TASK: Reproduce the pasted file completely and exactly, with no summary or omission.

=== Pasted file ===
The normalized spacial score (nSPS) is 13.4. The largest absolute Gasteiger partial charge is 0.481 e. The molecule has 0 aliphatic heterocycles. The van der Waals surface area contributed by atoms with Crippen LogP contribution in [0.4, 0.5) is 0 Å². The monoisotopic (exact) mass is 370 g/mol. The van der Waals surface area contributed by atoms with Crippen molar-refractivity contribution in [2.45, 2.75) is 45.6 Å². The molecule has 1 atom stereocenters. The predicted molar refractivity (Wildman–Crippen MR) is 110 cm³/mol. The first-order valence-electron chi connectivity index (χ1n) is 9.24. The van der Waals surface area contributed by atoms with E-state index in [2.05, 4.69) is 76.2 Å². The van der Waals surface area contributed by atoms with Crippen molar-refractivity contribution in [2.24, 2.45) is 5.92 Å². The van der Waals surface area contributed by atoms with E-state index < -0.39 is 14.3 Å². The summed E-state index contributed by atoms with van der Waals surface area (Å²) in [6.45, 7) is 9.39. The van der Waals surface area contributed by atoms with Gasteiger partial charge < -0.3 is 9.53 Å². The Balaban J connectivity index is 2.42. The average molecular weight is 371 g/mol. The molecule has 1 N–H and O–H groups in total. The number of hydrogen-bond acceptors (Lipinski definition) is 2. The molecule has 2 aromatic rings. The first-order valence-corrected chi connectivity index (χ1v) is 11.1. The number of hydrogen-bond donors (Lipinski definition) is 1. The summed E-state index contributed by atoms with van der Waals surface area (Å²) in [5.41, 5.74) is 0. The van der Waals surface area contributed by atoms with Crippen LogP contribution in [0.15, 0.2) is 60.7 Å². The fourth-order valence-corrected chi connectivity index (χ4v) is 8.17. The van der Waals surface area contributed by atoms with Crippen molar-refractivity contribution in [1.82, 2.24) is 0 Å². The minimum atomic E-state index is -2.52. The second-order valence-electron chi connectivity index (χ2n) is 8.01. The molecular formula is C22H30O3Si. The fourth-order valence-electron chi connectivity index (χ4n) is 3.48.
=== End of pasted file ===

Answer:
The normalized spacial score (nSPS) is 13.4. The largest absolute Gasteiger partial charge is 0.481 e. The molecule has 0 aliphatic heterocycles. The van der Waals surface area contributed by atoms with Crippen LogP contribution in [0.4, 0.5) is 0 Å². The monoisotopic (exact) mass is 370 g/mol. The van der Waals surface area contributed by atoms with Crippen molar-refractivity contribution in [2.45, 2.75) is 45.6 Å². The molecule has 1 atom stereocenters. The predicted molar refractivity (Wildman–Crippen MR) is 110 cm³/mol. The first-order valence-electron chi connectivity index (χ1n) is 9.24. The van der Waals surface area contributed by atoms with E-state index in [2.05, 4.69) is 76.2 Å². The van der Waals surface area contributed by atoms with Crippen molar-refractivity contribution in [2.24, 2.45) is 5.92 Å². The van der Waals surface area contributed by atoms with E-state index < -0.39 is 14.3 Å². The summed E-state index contributed by atoms with van der Waals surface area (Å²) in [6.45, 7) is 9.39. The van der Waals surface area contributed by atoms with Gasteiger partial charge < -0.3 is 9.53 Å². The Balaban J connectivity index is 2.42. The average molecular weight is 371 g/mol. The molecule has 1 N–H and O–H groups in total. The number of hydrogen-bond acceptors (Lipinski definition) is 2. The molecule has 2 aromatic rings. The first-order valence-corrected chi connectivity index (χ1v) is 11.1. The number of hydrogen-bond donors (Lipinski definition) is 1. The summed E-state index contributed by atoms with van der Waals surface area (Å²) in [5.41, 5.74) is 0. The van der Waals surface area contributed by atoms with Crippen LogP contribution in [0.15, 0.2) is 60.7 Å². The fourth-order valence-corrected chi connectivity index (χ4v) is 8.17. The van der Waals surface area contributed by atoms with Crippen molar-refractivity contribution in [1.82, 2.24) is 0 Å². The minimum atomic E-state index is -2.52. The second-order valence-electron chi connectivity index (χ2n) is 8.01. The molecular formula is C22H30O3Si. The fourth-order valence-electron chi connectivity index (χ4n) is 3.48.